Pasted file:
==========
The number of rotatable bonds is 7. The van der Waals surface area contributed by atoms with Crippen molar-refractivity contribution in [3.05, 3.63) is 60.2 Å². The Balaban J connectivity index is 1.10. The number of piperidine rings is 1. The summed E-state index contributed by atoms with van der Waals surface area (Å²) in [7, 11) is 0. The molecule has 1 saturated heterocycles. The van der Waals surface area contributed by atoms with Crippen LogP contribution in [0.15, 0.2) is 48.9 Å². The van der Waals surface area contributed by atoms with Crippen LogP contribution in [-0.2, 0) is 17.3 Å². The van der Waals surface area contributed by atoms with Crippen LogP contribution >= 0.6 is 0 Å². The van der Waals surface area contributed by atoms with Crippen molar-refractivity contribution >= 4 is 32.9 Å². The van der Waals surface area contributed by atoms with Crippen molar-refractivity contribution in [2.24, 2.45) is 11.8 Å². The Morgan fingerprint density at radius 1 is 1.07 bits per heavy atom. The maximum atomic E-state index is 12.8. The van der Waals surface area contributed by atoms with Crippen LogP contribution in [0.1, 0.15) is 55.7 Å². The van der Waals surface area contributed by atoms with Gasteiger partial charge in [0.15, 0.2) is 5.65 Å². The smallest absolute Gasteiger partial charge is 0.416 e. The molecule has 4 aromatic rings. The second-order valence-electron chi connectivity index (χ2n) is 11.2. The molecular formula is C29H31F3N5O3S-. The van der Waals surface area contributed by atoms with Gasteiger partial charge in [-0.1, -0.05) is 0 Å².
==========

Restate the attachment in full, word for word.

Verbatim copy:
The number of rotatable bonds is 7. The van der Waals surface area contributed by atoms with Crippen molar-refractivity contribution in [3.05, 3.63) is 60.2 Å². The Balaban J connectivity index is 1.10. The number of piperidine rings is 1. The summed E-state index contributed by atoms with van der Waals surface area (Å²) in [7, 11) is 0. The molecule has 1 saturated heterocycles. The van der Waals surface area contributed by atoms with Crippen LogP contribution in [0.15, 0.2) is 48.9 Å². The van der Waals surface area contributed by atoms with Crippen LogP contribution in [-0.2, 0) is 17.3 Å². The van der Waals surface area contributed by atoms with Crippen LogP contribution >= 0.6 is 0 Å². The van der Waals surface area contributed by atoms with Crippen molar-refractivity contribution >= 4 is 32.9 Å². The van der Waals surface area contributed by atoms with Crippen molar-refractivity contribution in [2.24, 2.45) is 11.8 Å². The Morgan fingerprint density at radius 1 is 1.07 bits per heavy atom. The maximum atomic E-state index is 12.8. The van der Waals surface area contributed by atoms with Crippen LogP contribution in [0.1, 0.15) is 55.7 Å². The van der Waals surface area contributed by atoms with Gasteiger partial charge in [0.15, 0.2) is 5.65 Å². The smallest absolute Gasteiger partial charge is 0.416 e. The molecule has 4 aromatic rings. The second-order valence-electron chi connectivity index (χ2n) is 11.2. The molecular formula is C29H31F3N5O3S-. The van der Waals surface area contributed by atoms with Gasteiger partial charge in [-0.1, -0.05) is 0 Å².